More than 50,000 Filipino crew members on board 100 cruise ships in Europe, America and in Asia are expected to come home in the coming months after major cruise operators have stopped operations and headed towards their respective ports in USA and Europe, according to a statement issued by migrant expert Emmanuel Geslani.
Quoting a Maritime Executive magazine report, Geslani said that major cruise operators Carnival, Royal Caribbean, Norwegian, Holland America, Celebrity, Costa and MSC lines have stopped operations and 100 cruise ships are now at home ports or still at sea heading towards ports in the USA or Europe.
On board those cruise ships are more than 50,000 Filipino OFWs who comprise most of the time one-third of the ship crew whose jobs are now at risk due to the threat of the coronavirus disease (COVID-19) which has badly hit the cruise industry.
Repatriation of Filipino OFWs who are the frontliners on cruise ships like waiters/waitress, bar attendants, cabin stewards, chefs and cleaners have started and will go on in the next two months.
Their principals, however, find it difficult to look for international flights that still fly to Asia into Manila and a problem too for their human resource departments on who to send home while the ships are still idling at port, Geslani said.
Many of the cruise operators had said that they don’t expect normal cruise operations to start till the middle of May while some have announced that June may be the best time to start cruising during the summer months of the Western world.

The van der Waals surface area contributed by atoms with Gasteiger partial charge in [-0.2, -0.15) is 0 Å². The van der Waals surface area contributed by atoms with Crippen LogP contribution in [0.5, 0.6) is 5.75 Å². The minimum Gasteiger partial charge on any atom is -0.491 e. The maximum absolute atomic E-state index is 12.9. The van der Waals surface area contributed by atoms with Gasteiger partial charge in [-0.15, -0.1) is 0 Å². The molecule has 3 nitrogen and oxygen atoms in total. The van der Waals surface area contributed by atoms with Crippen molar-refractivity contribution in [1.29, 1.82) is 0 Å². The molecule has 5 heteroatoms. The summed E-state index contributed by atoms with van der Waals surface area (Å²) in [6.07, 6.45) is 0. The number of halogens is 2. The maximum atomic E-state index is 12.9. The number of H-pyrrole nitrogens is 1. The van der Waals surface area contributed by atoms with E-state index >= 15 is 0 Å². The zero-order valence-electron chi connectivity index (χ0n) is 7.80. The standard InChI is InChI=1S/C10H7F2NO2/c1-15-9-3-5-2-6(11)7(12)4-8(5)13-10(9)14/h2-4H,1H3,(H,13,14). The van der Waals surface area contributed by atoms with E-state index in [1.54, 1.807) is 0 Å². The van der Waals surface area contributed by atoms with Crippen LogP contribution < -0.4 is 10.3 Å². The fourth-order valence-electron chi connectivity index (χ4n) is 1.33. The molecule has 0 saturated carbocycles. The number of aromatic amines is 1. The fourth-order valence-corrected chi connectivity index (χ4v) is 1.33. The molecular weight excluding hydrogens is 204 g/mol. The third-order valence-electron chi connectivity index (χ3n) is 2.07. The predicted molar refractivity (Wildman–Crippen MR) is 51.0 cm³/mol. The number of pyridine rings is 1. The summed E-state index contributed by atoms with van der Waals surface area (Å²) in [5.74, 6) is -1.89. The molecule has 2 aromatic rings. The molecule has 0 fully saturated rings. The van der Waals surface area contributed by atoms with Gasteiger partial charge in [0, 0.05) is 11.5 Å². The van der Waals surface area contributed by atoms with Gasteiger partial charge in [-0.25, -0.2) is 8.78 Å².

“Majority of Filipino seafarers contracts are 8-9 months so there is the Solomonic question of who they will send home or ask some of the crew to stay behind for the maintenance of the ships,” he said.
In a statement, Geslani said that Danica Crewing managing director Henrik Jensen called on ship operators to exercise caution when making crew changes during the coronavirus outbreak, and warned that seafarers face a bigger risk of catching the virus while they travel to and from their postings, adding “It is better to extend contracts where possible.”
“Some vessel operators think it is stressful for crews to stay onboard for longer. However, for those with contract lengths of four to seven months, or less, I think it is not a problem to stay longer, rather than risk becoming infected as they transit home, or to jeopardize the health of those remaining by potentially bringing infected seafarers on to the vessel in replacement,” he added.